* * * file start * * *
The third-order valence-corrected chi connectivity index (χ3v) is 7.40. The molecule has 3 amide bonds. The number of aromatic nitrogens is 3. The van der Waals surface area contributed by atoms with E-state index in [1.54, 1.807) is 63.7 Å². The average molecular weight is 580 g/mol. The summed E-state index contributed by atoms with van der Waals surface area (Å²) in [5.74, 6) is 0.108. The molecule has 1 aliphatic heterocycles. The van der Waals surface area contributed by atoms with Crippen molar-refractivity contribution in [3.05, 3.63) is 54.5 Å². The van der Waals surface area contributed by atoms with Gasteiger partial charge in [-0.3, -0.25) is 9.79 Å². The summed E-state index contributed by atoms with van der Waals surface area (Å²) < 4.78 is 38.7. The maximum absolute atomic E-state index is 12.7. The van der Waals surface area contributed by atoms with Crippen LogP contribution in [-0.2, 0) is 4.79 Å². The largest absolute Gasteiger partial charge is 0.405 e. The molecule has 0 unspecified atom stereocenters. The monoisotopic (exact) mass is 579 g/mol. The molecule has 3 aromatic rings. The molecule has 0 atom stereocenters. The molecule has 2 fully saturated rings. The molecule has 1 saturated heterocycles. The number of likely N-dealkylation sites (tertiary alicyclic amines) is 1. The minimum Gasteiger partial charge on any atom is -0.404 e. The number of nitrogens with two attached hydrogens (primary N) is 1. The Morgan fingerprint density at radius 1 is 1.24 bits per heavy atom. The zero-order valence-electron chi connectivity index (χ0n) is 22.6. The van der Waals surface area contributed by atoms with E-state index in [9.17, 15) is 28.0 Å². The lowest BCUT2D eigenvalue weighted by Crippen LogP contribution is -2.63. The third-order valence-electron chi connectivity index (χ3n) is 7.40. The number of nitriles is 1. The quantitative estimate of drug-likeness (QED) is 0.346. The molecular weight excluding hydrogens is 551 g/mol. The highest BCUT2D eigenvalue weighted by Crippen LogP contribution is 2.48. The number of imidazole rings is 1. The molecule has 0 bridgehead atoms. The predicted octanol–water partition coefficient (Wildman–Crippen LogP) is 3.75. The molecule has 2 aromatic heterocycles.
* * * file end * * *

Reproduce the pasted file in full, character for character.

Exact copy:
The third-order valence-corrected chi connectivity index (χ3v) is 7.40. The molecule has 3 amide bonds. The number of aromatic nitrogens is 3. The van der Waals surface area contributed by atoms with E-state index in [1.54, 1.807) is 63.7 Å². The average molecular weight is 580 g/mol. The summed E-state index contributed by atoms with van der Waals surface area (Å²) in [5.74, 6) is 0.108. The molecule has 1 aliphatic heterocycles. The van der Waals surface area contributed by atoms with Crippen molar-refractivity contribution in [3.05, 3.63) is 54.5 Å². The van der Waals surface area contributed by atoms with Gasteiger partial charge in [-0.3, -0.25) is 9.79 Å². The summed E-state index contributed by atoms with van der Waals surface area (Å²) < 4.78 is 38.7. The maximum absolute atomic E-state index is 12.7. The van der Waals surface area contributed by atoms with Crippen LogP contribution in [-0.2, 0) is 4.79 Å². The largest absolute Gasteiger partial charge is 0.405 e. The molecule has 0 unspecified atom stereocenters. The monoisotopic (exact) mass is 579 g/mol. The molecule has 3 aromatic rings. The molecule has 0 atom stereocenters. The molecule has 2 fully saturated rings. The molecule has 1 saturated heterocycles. The number of likely N-dealkylation sites (tertiary alicyclic amines) is 1. The minimum Gasteiger partial charge on any atom is -0.404 e. The number of nitrogens with two attached hydrogens (primary N) is 1. The Morgan fingerprint density at radius 1 is 1.24 bits per heavy atom. The zero-order valence-electron chi connectivity index (χ0n) is 22.6. The van der Waals surface area contributed by atoms with E-state index in [9.17, 15) is 28.0 Å². The lowest BCUT2D eigenvalue weighted by Crippen LogP contribution is -2.63. The third-order valence-electron chi connectivity index (χ3n) is 7.40. The number of nitriles is 1. The quantitative estimate of drug-likeness (QED) is 0.346. The molecular weight excluding hydrogens is 551 g/mol. The highest BCUT2D eigenvalue weighted by Crippen LogP contribution is 2.48. The number of imidazole rings is 1. The molecule has 0 bridgehead atoms. The predicted octanol–water partition coefficient (Wildman–Crippen LogP) is 3.75. The molecule has 2 aromatic heterocycles.